Imaging System and Lipreading Technique for Cockpit Voice Recognition
Department of Defense
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Small Business Information
TANNER RESEARCH, INC.
2650 E. Foothill Blvd, Pasadena, CA, 91107
Socially and Economically Disadvantaged:
Mr. Dan Fain
AbstractVoice command will increase the effectiveness of future military aircraft by providing a fast, intuitive, hands-free user interface. For this technology to gain acceptance, systems must recognize speech quickly and accurately in an adverse environment.Human speech perception is strongly influenced by vision. When visual and auditory cues conflict, listeners' perceptions may be different than with either channel alone (the so-called McGurk effect). Researchers have added lipreading information to audio-based automatic recognizers and reported significant improvements in performance. However, lipreading has not been used in commercial recognizers because of two problems: first, it is difficult to interpret the video signal in real-time; and second, certain applications-such as recognition over telephone lines-preclude the use of video.The oxygen mask of the fighter cockpit simplifies the video-interpretation problem. Both an imager and an illuminator-to precisely control lighting-may be incorporated into the mask. Also, because the mask is head-mounted, alignment will be much less of a problem.In this Phase I effort we will incorporate lipreading into a conventional speech recognizer, and we will design and build an experimental mask-mounted imager. In Phase II, we will collect data with a prototype mask, and add lipreading to our own recognizer.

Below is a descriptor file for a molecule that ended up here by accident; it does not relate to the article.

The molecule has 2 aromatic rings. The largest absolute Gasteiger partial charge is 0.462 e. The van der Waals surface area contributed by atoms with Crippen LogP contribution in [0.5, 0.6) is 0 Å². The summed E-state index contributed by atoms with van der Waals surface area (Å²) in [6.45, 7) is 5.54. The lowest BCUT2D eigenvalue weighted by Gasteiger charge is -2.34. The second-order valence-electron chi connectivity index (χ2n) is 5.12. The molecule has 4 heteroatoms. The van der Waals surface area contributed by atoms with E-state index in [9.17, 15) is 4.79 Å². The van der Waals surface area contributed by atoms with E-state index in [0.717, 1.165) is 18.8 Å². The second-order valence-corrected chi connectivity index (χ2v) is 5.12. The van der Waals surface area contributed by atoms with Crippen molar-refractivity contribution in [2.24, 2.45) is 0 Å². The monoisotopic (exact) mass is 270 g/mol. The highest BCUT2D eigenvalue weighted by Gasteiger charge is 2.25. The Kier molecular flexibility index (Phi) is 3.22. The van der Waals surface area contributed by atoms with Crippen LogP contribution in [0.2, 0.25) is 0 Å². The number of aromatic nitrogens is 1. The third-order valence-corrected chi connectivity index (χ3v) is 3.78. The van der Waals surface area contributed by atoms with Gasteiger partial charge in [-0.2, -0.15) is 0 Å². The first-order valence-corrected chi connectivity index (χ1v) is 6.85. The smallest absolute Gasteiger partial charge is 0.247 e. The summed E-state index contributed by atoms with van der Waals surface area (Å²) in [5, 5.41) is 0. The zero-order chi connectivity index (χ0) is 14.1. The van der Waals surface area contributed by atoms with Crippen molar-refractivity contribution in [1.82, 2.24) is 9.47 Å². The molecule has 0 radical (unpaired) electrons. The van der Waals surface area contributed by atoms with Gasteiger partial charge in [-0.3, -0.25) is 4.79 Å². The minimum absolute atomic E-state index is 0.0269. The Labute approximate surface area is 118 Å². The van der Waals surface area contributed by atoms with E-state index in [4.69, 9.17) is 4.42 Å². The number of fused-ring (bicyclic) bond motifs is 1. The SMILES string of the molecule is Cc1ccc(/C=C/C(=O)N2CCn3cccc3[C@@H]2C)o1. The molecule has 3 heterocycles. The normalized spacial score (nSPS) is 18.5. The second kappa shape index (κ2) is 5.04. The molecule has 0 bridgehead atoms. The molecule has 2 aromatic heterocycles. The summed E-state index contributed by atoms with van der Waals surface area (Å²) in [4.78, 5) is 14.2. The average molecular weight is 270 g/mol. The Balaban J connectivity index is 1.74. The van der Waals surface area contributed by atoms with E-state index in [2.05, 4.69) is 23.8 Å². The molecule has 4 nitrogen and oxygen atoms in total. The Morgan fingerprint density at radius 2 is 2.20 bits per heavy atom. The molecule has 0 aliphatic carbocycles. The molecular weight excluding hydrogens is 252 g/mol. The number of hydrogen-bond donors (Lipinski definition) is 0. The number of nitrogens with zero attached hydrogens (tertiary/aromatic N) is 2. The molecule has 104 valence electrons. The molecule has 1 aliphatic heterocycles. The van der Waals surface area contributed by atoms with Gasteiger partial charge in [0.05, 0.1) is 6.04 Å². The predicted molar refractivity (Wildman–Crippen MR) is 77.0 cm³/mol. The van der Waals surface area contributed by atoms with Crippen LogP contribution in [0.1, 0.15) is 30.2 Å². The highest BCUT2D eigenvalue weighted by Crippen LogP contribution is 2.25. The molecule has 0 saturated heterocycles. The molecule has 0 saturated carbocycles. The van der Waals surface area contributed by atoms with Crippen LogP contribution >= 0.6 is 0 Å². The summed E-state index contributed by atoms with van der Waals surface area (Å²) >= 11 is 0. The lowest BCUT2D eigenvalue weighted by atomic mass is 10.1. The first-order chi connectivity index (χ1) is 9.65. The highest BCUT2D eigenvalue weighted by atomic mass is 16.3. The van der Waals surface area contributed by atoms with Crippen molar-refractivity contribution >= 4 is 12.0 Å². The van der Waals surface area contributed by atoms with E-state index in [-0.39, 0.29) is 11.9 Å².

* information listed above is at the time of submission.